The Zeltsman Approach to Traditional Classic Portraiture
Chapter 13 Portrait Lighting - Part One (Individual subjects)
Note: The information in this chapter deals only with my particular approach to portrait lighting, rather than with an overall coverage of various other lighting methods.
First, I must explain why and how my approach to portrait lighting was developed. Watching competent photographers demonstrate their particular lighting techniques at Conventions and Seminars, I became aware that each photographer’s method of lighting and choice of equipment varied considerably, depending on whether their specialty was portraiture of men, women, brides, or children.
I realized that each photographer perfected a method of lighting best suited to his/her specialty. Because it seemed impractical to me to adopt and use several different methods of lighting and equipment that would be needed to handle the full range of my sittings, I proceeded to develop and perfect a single universal method of portrait lighting in the studio, equally effective for portraiture of Men, Women, Children, Brides, and Groups.
My method simply simulates the natural outdoor concept of lighting. First, the entire posing area in the camera room is flooded with overall soft lighting that surrounds the subject. And then by a judicial placement of a directional key light, a desired shadow pattern is created to bring out and emphasize the shape and form of the subject.
This simulation of outdoor lighting offers two distinct advantages: One, it provides the roundness and three dimensional quality of natural outdoor lighting in studio portraiture. And two, when properly balanced, this method provides absolute lighting ratio control. Every conceivable lighting effect can be achieved with this single method, depending on where the key light is positioned, at what distance from the subject, and how the negative is exposed.
Electronic Flash Equipment in the Camera Room
Electronic flash equipment falls into two categories, and you should certainly be aware of the difference between them. The first category utilizes the concept of a single power pack providing power to several lamps. That means all the cables must reach out from the power pack to where the various lamps are positioned, creating considerable clutter on the camera room floor. But more importantly, the entire available power is distributed equally to the number of lamps plugged into the power supply, and it is not possible to control the intensity of each individual light separately as needed, other than by varying the lamp to subject distance. That is not particularly desirable because it changes the specular quality of the light.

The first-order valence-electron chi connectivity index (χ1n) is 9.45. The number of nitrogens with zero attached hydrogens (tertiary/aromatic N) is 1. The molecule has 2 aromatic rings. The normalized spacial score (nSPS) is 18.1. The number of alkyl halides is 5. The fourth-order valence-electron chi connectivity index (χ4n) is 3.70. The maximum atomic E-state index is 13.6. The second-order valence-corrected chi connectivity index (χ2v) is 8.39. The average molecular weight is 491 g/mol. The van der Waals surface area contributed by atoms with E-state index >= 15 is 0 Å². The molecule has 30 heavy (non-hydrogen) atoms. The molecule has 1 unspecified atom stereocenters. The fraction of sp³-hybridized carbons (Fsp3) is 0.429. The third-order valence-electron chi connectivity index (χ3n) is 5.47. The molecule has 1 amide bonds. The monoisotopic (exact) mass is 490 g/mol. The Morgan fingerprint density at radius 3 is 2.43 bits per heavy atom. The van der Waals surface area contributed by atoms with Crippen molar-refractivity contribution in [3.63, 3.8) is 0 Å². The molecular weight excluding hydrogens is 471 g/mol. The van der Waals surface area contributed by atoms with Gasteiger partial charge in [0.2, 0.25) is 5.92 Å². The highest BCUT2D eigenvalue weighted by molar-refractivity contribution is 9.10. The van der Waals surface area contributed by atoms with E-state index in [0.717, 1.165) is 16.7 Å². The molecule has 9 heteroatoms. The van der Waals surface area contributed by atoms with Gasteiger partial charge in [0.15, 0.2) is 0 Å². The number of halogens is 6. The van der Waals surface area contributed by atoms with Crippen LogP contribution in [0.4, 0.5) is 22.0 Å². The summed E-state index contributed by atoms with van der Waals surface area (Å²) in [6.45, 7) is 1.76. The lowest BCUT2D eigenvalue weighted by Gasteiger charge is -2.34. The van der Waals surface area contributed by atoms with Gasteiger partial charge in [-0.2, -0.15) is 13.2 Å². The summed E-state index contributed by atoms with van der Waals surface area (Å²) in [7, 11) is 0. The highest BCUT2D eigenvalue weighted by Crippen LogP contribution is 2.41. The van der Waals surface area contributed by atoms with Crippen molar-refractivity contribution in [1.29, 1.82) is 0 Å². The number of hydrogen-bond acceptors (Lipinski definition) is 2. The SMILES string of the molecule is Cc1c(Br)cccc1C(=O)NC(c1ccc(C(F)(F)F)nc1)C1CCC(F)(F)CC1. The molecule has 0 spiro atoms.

In the second category, each lamp has its own power supply, and can be switched on only when needed, without affecting the power output of the other lamps. Moreover, each individual unit offers a variety of power settings, and only the amount of power needed can be used, while maintaining a desired lamp to subject distance.
Also, because each individual unit is equipped with a photocell, there are no interconnecting cables to clutter the floor, and each separate light can be plugged into an electrical outlet conveniently located near its desired position.
One additional important feature of this type of equipment is its modeling light within the flash tube of each lamp, that show the exact lighting pattern, you will obtain when the flash is set off, allowing you to visually position each light accurately where needed.
My lighting equipment is of this second category, consisting of the following: Two light units with 16-inch reflectors, equipped with barn doors. Both are used as key or modeling light, without diffusers. Two hair light units on booms, and one background light. A bounce light system, consisting of three power packs servicing six lamp units with 16-inch reflectors
How I use this equipment
I use the light unit with the 16-inch reflector as a key light, without diffusion over it. And because my method of lighting depends on total intensity of the key light directed evenly over the entire subject, when the key light is in position, I stand behind it and ascertain visually that the full light output is directed at the entire figure of the subject, regardless whether I intend to photograph just the head and shoulders pose, or a three quarter length pose. The reason behind this procedure is to eliminate variables, and to assure consistency in a pre planned contrast ratio of either pose.
The hair light is a small controlled light source on a boom Its function, obviously, is to light the subject’s hair. The most effective position for this light is above and behind the subject’s head. But always on the same side as the key light. This placement precludes any possibility of distracting and undesirable light spills to appear on the shadow side of the face. Since I have two of these units, I can switch on one or the other, depending where the key light is positioned.
Next the background light that is small enough to be concealed behind the subject, is positioned to provide evenly distributed lighting over the background, creating just a gentle glow directly behind the important area in the composition.